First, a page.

Warren Buffett says economy is weaker than people think

"The Forbes 400 had $93 billion in 1982, and they got $2.4 trillion now. And that's 25 times as much," Buffett told CNN's Poppy Harlow in an exclusive interview in Omaha on Thursday.

"The Forbes 400 had $93 billion in 1982, and they got $2.4 trillion now. And that's 25 times as much," Buffett told CNN's Poppy Harlow in an exclusive interview in Omaha on Thursday.

NEW YORK (CNNMoney) — Warren Buffett is worth $70 billion. He is the second-most wealthiest person in the world. But he recognizes that the growing income inequality gap in the United States is a big problem. And it may have helped Donald Trump defeat Hillary Clinton.

“The Forbes 400 had $93 billion in 1982, and they got $2.4 trillion now. And that’s 25 times as much,” Buffett told CNN’s Poppy Harlow in an exclusive interview in Omaha on Thursday.

“If you’ve been working 40 hours a week, maybe holding a second job, and, you know, you work with the Little League and you’ve been a good parent, and you’re really struggling, you think, ‘What’s wrong with this picture?'” he added.

“You wanna change the picture, and apparently, more went into the voting booth and decided that Trump was the answer,” Buffett said.

Later in the interview, when Harlow asked him who was winning in this economy, Buffett was blunt.

“The rich. Guys like me,” he said.

But even though Buffett is doing well, he admitted the economy isn’t in fantastic shape. And that probably helped fuel the rise of Trump, as well as Bernie Sanders, the Democratic senator from Vermont who challenged Clinton for the nomination.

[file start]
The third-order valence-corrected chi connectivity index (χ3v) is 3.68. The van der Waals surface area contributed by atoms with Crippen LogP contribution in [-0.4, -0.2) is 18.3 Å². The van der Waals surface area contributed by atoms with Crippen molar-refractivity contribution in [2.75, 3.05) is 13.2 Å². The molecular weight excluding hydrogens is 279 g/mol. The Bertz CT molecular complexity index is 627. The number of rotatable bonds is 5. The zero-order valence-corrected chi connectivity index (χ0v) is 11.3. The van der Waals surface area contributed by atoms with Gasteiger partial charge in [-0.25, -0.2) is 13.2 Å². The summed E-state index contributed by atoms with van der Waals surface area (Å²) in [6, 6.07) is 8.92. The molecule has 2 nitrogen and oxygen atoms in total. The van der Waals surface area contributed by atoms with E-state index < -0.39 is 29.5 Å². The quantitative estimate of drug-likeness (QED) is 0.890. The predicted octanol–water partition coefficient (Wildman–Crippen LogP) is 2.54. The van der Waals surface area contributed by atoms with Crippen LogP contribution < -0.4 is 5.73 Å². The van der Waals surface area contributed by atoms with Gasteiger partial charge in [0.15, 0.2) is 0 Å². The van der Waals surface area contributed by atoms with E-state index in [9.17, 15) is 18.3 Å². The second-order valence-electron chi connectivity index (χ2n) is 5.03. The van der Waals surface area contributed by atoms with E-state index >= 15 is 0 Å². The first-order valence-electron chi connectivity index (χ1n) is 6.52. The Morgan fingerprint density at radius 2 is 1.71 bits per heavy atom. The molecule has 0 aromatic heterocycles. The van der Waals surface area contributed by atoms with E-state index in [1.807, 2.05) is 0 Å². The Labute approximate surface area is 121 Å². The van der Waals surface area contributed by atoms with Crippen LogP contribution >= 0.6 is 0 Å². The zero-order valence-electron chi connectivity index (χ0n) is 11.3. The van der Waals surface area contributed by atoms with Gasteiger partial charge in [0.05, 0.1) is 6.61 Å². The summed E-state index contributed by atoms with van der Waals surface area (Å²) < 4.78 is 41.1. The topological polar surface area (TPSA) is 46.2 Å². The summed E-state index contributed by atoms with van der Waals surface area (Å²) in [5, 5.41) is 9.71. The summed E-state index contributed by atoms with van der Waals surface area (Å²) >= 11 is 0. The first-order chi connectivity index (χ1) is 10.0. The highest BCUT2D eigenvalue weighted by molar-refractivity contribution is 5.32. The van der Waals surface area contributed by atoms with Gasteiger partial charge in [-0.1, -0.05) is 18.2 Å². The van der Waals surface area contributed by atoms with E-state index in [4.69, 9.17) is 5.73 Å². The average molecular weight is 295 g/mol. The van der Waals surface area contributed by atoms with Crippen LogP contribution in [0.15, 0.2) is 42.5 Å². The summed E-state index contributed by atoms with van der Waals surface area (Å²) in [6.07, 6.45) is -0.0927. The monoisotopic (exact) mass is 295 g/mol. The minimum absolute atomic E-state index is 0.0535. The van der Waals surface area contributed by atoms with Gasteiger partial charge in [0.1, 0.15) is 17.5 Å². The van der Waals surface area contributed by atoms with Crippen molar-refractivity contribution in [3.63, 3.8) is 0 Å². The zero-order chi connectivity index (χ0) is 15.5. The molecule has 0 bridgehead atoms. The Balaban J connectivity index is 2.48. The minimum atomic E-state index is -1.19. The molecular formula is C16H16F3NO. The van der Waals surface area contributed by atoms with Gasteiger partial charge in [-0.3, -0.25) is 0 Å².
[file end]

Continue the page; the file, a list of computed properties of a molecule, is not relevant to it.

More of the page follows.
“Bernie Sanders said to a good bit of American people, ‘You’re getting the short end of the stick. And it isn’t your fault,'” Buffett said. But he added that he did not think Sanders would have a better shot of beating Trump than Clinton did.

He even cast doubt on recent numbers showing that the U.S. economy grew at a nearly 3% annualized pace in the third quarter.

“it’s softer than I think people think it is,” Buffett said about the economy. “I don’t mean it’s weak, but it’s softer than people think.”

“The GDP, you know, comes out of the third quarter 2.9%. I don’t think it was a 2.9% quarter,” he added with a chuckle. “If I had to bet, if they end up revising the third quarter, you know, it’ll get revised downward.”

Still, Buffett remained optimistic that things will change for the better. He said the focus needs to be on improving incomes for average, working class Americans.

“Capitalism, the market system works,” he said. “You want to keep a system where the goose lays more golden eggs every year. We’ve got that. Now, the question is: How do those eggs get distributed? And that is where the system needs some adjusting.”

But Buffett, as he has said in the past, does not think raising the minimum wage is the answer. He continued to stress that an earned income tax credit would do more to boost income than a minimum wage increase.

And Buffett continued to be hopeful that economic conditions will improve for all Americans — and not just the wealthy.

“You don’t have to worry about having more stuff. You do have to worry about whether people who are perfectly decent citizens working hard are getting enough of it,” he said.

But Buffett stressed that the U.S. economy is not nearly in as bad shape as Trump and others have made it out to be. Here’s his response when asked if America was already great, harping Trump’s famous slogan.

“It’s more than great,” he said, laughing. “But it will become greater. But America is great.”